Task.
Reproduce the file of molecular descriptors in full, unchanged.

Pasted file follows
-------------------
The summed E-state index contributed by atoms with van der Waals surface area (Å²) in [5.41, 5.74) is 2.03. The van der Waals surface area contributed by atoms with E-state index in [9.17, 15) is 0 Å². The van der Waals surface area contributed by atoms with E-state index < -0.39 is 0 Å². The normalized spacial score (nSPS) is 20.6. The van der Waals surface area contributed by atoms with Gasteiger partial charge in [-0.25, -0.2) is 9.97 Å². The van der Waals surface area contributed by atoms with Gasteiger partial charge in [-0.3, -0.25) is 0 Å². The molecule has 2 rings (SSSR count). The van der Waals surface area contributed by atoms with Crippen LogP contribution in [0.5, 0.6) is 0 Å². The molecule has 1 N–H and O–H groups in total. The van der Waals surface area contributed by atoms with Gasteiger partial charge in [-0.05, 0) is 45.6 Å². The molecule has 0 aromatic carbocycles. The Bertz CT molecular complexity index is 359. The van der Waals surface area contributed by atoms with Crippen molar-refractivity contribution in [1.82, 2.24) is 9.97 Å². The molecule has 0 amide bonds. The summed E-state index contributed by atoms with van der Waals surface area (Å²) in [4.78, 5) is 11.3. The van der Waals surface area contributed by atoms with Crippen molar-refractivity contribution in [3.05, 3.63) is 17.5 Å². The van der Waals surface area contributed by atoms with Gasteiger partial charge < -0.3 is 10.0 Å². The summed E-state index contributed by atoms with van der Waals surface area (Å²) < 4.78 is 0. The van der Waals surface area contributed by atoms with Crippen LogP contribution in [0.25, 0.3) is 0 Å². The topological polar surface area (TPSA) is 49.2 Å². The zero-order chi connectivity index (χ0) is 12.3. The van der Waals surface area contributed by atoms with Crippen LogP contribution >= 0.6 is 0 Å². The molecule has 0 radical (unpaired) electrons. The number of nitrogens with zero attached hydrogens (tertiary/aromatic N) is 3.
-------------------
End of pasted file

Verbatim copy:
The summed E-state index contributed by atoms with van der Waals surface area (Å²) in [5.41, 5.74) is 2.03. The van der Waals surface area contributed by atoms with E-state index in [9.17, 15) is 0 Å². The van der Waals surface area contributed by atoms with E-state index < -0.39 is 0 Å². The normalized spacial score (nSPS) is 20.6. The van der Waals surface area contributed by atoms with Gasteiger partial charge in [-0.25, -0.2) is 9.97 Å². The van der Waals surface area contributed by atoms with Gasteiger partial charge in [-0.3, -0.25) is 0 Å². The molecule has 2 rings (SSSR count). The van der Waals surface area contributed by atoms with Crippen LogP contribution in [0.5, 0.6) is 0 Å². The molecule has 1 N–H and O–H groups in total. The van der Waals surface area contributed by atoms with Gasteiger partial charge in [-0.05, 0) is 45.6 Å². The molecule has 0 aromatic carbocycles. The Bertz CT molecular complexity index is 359. The van der Waals surface area contributed by atoms with Crippen molar-refractivity contribution in [1.82, 2.24) is 9.97 Å². The molecule has 0 amide bonds. The summed E-state index contributed by atoms with van der Waals surface area (Å²) in [4.78, 5) is 11.3. The van der Waals surface area contributed by atoms with Crippen molar-refractivity contribution in [3.05, 3.63) is 17.5 Å². The van der Waals surface area contributed by atoms with Gasteiger partial charge < -0.3 is 10.0 Å². The summed E-state index contributed by atoms with van der Waals surface area (Å²) < 4.78 is 0. The van der Waals surface area contributed by atoms with Crippen LogP contribution in [0.25, 0.3) is 0 Å². The topological polar surface area (TPSA) is 49.2 Å². The zero-order chi connectivity index (χ0) is 12.3. The van der Waals surface area contributed by atoms with Crippen LogP contribution >= 0.6 is 0 Å². The molecule has 0 radical (unpaired) electrons. The number of nitrogens with zero attached hydrogens (tertiary/aromatic N) is 3.